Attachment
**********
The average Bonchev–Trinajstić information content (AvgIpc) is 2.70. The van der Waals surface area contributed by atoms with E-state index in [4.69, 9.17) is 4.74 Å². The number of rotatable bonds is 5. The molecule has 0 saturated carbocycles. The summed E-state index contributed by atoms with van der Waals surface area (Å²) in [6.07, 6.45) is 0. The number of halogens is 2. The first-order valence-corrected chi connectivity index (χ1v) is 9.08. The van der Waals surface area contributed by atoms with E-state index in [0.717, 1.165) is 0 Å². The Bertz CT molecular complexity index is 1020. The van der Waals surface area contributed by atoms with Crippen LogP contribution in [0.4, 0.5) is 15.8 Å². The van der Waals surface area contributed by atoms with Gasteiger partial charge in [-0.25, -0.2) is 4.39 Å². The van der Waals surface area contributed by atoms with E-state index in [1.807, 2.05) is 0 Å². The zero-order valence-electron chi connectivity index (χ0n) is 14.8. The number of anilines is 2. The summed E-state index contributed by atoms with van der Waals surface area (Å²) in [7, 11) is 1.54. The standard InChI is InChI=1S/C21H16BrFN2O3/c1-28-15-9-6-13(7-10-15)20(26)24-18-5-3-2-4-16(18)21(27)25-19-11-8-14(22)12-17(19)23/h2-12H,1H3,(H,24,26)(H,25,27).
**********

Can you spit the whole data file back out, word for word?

The average Bonchev–Trinajstić information content (AvgIpc) is 2.70. The van der Waals surface area contributed by atoms with E-state index in [4.69, 9.17) is 4.74 Å². The number of rotatable bonds is 5. The molecule has 0 saturated carbocycles. The summed E-state index contributed by atoms with van der Waals surface area (Å²) in [6.07, 6.45) is 0. The number of halogens is 2. The first-order valence-corrected chi connectivity index (χ1v) is 9.08. The van der Waals surface area contributed by atoms with E-state index in [0.717, 1.165) is 0 Å². The Bertz CT molecular complexity index is 1020. The van der Waals surface area contributed by atoms with Crippen LogP contribution in [0.4, 0.5) is 15.8 Å². The van der Waals surface area contributed by atoms with Gasteiger partial charge in [-0.25, -0.2) is 4.39 Å². The van der Waals surface area contributed by atoms with E-state index in [1.807, 2.05) is 0 Å². The zero-order valence-electron chi connectivity index (χ0n) is 14.8. The number of anilines is 2. The summed E-state index contributed by atoms with van der Waals surface area (Å²) in [7, 11) is 1.54. The standard InChI is InChI=1S/C21H16BrFN2O3/c1-28-15-9-6-13(7-10-15)20(26)24-18-5-3-2-4-16(18)21(27)25-19-11-8-14(22)12-17(19)23/h2-12H,1H3,(H,24,26)(H,25,27).